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Reinventing the Customer Support Experience: Why Companies Need to Stop Trying to Control It

By Kam Rawal / Oct 23, 2017

As both a customer support executive and a consumer, I tend to view my experiences with brands in my personal life through two lenses. As a consumer, I want to speak with someone immediately, who can help me with whatever issue I have, and who is polite and respectful. I don’t want to be transferred and then put on hold.

But from the perspective of the brand, we typically worry about efficiency within our contact centers. Traditionally, we’ve asked ourselves: How can we get customers to do what we want them to do so that we can optimize our use of customer support resources?

Right KPIs, Wrong Customer Experience Design

When customers are frustrated with the customer support interaction, the business suffers. Companies are starting to realize that controlling the experience based on key performance indicators (KPIs) that focus on efficiency, such as average handling time, isn’t leading to more satisfied and loyal customers. 

In the face of higher customer churn, increasing escalations, poor reviews, and more, many contact centers are now focused on also measuring customer satisfaction (CSAT) and loyalty (often Net Promoter Score or some other loyalty related measurement). But their CSAT and NPS scores, along with reviews, churn and escalations aren’t improving. If anything, they are getting worse over time. Why is that? Because it’s not the KPI you measure that makes the difference, but the design of the experience itself.

Contact centers are now focused on measuring CSAT and NPS, but scores aren’t improving. Why? Because experience design matters.

Put Yourself in Your Customer's Shoes

To truly impact customer-facing metrics, contact centers have to rethink the customer support experience—this time from the perspective of the customer. 

Here’s an example of a frustrating experience: A customer calls with a question about a roaming plan. Currently, there’s no option for roaming plans on your IVR, so the customer has to guess at the right selection and chooses “Change my plan.” When the agent answers, the customer explains that she wants to add the 30-day Latin America plan while she’s traveling there. The agent isn’t allowed to handle call and roaming plans and transfers her to a different sales group, where she has to wait on hold until an agent is available. Once she completes the purchase, she has a question about how to use the plan. So she calls back into the support center. The agent doesn’t know the answer but refers her to the website. Once on the website, the customer is unable to find the answer to her question and picks up the phone to call your company… again.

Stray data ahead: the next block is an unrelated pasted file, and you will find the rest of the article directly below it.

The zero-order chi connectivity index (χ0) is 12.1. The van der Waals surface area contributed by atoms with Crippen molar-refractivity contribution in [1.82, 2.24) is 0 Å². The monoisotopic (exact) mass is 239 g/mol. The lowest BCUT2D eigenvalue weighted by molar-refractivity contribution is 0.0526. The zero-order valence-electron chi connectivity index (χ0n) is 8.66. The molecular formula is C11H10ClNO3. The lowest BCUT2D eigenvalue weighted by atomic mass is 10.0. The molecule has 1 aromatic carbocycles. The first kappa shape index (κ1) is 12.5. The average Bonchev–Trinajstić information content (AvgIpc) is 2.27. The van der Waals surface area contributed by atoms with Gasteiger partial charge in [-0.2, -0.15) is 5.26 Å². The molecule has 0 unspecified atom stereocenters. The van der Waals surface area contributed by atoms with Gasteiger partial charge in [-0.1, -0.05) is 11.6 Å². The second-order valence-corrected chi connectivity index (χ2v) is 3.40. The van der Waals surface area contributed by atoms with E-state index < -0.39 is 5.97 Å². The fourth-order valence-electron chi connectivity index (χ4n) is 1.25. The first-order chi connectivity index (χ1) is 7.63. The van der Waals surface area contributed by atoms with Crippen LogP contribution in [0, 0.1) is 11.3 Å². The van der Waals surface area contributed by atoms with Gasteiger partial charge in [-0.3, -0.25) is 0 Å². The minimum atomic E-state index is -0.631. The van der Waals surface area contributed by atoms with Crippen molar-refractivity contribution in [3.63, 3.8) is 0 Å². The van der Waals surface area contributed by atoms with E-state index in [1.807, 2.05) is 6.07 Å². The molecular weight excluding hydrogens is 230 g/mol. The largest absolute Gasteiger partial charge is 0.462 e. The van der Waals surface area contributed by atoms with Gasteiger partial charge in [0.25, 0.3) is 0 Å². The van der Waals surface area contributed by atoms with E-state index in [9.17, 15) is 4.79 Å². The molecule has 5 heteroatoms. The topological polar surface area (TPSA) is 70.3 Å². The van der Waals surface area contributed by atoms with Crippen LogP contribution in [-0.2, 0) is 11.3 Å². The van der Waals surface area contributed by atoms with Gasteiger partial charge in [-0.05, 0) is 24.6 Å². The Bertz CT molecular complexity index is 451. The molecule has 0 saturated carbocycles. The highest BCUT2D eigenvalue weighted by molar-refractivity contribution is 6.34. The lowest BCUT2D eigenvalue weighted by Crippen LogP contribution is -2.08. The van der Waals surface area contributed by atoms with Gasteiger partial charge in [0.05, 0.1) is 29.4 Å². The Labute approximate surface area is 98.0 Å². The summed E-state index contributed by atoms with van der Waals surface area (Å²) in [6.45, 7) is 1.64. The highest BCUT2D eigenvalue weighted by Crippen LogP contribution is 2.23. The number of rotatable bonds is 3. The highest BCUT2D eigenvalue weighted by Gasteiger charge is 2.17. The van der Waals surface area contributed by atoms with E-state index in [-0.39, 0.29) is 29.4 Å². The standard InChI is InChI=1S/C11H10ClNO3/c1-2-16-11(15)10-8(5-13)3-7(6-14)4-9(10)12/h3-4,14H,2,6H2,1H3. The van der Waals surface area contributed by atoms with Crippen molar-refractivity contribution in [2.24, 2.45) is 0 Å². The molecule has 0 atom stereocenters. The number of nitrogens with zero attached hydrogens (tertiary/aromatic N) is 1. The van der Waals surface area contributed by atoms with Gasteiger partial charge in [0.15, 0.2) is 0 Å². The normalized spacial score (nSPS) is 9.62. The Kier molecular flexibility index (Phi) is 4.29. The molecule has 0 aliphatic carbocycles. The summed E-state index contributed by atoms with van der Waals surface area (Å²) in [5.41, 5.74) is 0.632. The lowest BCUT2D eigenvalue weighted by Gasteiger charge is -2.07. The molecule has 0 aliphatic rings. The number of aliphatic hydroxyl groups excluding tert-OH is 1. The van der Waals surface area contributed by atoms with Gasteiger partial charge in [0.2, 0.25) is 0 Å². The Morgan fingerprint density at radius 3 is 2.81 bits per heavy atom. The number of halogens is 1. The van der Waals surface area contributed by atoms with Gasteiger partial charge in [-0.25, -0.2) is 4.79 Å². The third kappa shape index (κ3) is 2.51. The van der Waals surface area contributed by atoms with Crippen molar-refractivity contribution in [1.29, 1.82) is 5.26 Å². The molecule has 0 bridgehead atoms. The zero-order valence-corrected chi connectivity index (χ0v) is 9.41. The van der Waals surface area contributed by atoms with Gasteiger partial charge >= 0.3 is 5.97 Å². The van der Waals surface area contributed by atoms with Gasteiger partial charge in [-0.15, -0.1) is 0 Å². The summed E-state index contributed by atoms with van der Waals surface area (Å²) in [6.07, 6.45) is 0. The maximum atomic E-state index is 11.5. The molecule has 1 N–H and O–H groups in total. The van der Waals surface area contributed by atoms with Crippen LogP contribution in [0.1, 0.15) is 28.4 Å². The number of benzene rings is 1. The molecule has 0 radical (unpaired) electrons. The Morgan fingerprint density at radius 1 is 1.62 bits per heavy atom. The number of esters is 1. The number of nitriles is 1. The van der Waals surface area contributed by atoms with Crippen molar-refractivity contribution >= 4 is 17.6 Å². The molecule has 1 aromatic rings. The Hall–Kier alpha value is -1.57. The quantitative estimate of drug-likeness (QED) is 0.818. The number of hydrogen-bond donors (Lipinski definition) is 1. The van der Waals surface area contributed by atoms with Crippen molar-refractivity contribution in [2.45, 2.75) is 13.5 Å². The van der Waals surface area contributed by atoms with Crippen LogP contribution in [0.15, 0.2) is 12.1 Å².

Let’s stop here. In rethinking this journey from the customer’s perspective, there are a number of ways to make sure the customer reaches someone who can help as quickly as possible. To have the best customer experience, let's get rid of the IVR! If we were really focused on customer experience why would we have it? (I know that's not always possible.) Other options include speech recognition technology for IVRs as well as technology that can help identify who is calling and get her the help she needs. There are knowledge systems that can help the agent answer all of her questions without making her switch channels. You could also offer a proactive chat conversation on the app or on the web page to her once you’ve activated her plan to walk her through the settings. This would reduce or eliminate additional contacts as well as reduce cost and ultimately deliver a better customer experience.

There are a number of ways to re-architect the experience. By tracking customer-performance KPIs, you’ll know when you’ve designed it correctly. Is your CSAT finally on the increase? Is your NPS higher? Is churn down?

Aim Higher

One final thought: while rethinking the interaction from the customer perspective can help you make the experience easier and more convenient for the customer, don’t stop there. Why? Because easy and convenient are rapidly becoming table stakes.

Your real aim should be to make the experience authentic and memorable for the customer. Think about what would it take for the experience to actually inspire loyalty to the brand? That is the pinnacle that every customer experience should be aiming for.      

Kam Rawal is Head of Global Services at AppDirect.

This post was originally published on LinkedIn. Click here to read it.